What it’s really like to be a dancer: Jasmine Jenner interview

By Jessamy Baldwin

Jasmine Jenner spent her childhood rockpooling in Guernsey and eating local crab sandwiches, with sand in her toes and salt in her hair. It was a typical, blissful Channel Island upbringing. Fast forward some years later, and the 21-year old is now following her dreams of becoming a dancer in New Zealand and she’s smashing it.

Now based in Wellington and studying for her diploma in dance at Whitireia College, Jasmine chatted to me about her life in New Zealand, the joys and pressures within the dance community as well as her memories of growing up on a small island.

“I knew when I was four years old and living in Guernsey that I wanted to be on the stage, whether that was as an actress, singer or something else, I didn’t know. I just knew that’s where I belonged. It wasn’t until my late high school years that I thought, you know what I could really do this and make a career in dance.

“The turning point for me was when I was cast as a dancer in a high school production and that really inspired me to pursue it seriously. Then everything kind of snowballed from there. I lost quite a bit of weight for a roll in Cats. I felt really good and that role really pushed me more.”

Now in her second year of studying dance, Jasmine is currently weighing up her options of a further study year to gain a full degree in dance or to start applying for jobs.

“I’m keeping all my options open but whether it’s next year or further down the line, I want to be able to travel the world through dance. That’s one of the great things about it, you really can see the world if you get the right jobs.

“I’m applying and auditioning for work in Mexico, India, at various resorts and on cruise ships right now. I’m open to seeing what happens, I just know I want to get out and see what the world has to offer. That’s my dream”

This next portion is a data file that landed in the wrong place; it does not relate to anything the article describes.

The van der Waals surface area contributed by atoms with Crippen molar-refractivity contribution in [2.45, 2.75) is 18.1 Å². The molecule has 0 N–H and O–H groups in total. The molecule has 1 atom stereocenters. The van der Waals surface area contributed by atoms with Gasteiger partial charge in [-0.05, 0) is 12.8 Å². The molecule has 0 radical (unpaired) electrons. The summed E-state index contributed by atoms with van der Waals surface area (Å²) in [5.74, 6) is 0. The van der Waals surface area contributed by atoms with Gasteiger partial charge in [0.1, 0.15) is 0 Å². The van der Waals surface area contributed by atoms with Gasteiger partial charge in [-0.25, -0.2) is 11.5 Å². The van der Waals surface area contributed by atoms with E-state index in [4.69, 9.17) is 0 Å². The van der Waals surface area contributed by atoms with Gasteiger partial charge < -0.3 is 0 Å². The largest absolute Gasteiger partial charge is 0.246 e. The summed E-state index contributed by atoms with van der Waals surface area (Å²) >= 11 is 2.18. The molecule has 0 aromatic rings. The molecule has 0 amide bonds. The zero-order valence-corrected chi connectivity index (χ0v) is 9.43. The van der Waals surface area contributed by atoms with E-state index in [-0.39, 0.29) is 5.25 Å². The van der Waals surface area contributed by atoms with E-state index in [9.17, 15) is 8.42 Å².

Her training schedule is pretty rigorous.

“We do five hours of training per day, five days a week. I also teach two hours a week on top of that and we’re expected to put in our own stretching and cardio training as well. Then there’s other classes mixed in.

“I’m literally learning new things every day – physically, mentally and emotionally. I’ve grown so much as a person, and I’m not sure if that’s from doing further study and living away from home or this dance course in particular. Some of the main things I’ve learnt are how to be disciplined and the art of respect.”

Dance, for Jasmine, is “all about expression”. She says she would be “lost” without it.

“I love choreography. It’s my creative outlet. I’m a very emotional person and I use dancing to express myself. At first, the amount of dancing you have to do is very exhausting, but now it’s my normal and if I don’t dance I feel like I’ve got so much bottled up inside me. I think if I couldn’t physically dance anymore for whatever reason, I’d love to do some sort of social phycology on the side and start up some form of dance therapy.”

“My favourite style is lyrical – which, in NZ, is very contemporary. It’s a meeting of ballet and jazz, there’s so much expression, you use the body a lot. It’s a massive fusion.”

Jasmine has to be very strict with her diet to keep up her energy levels and be in top physical health.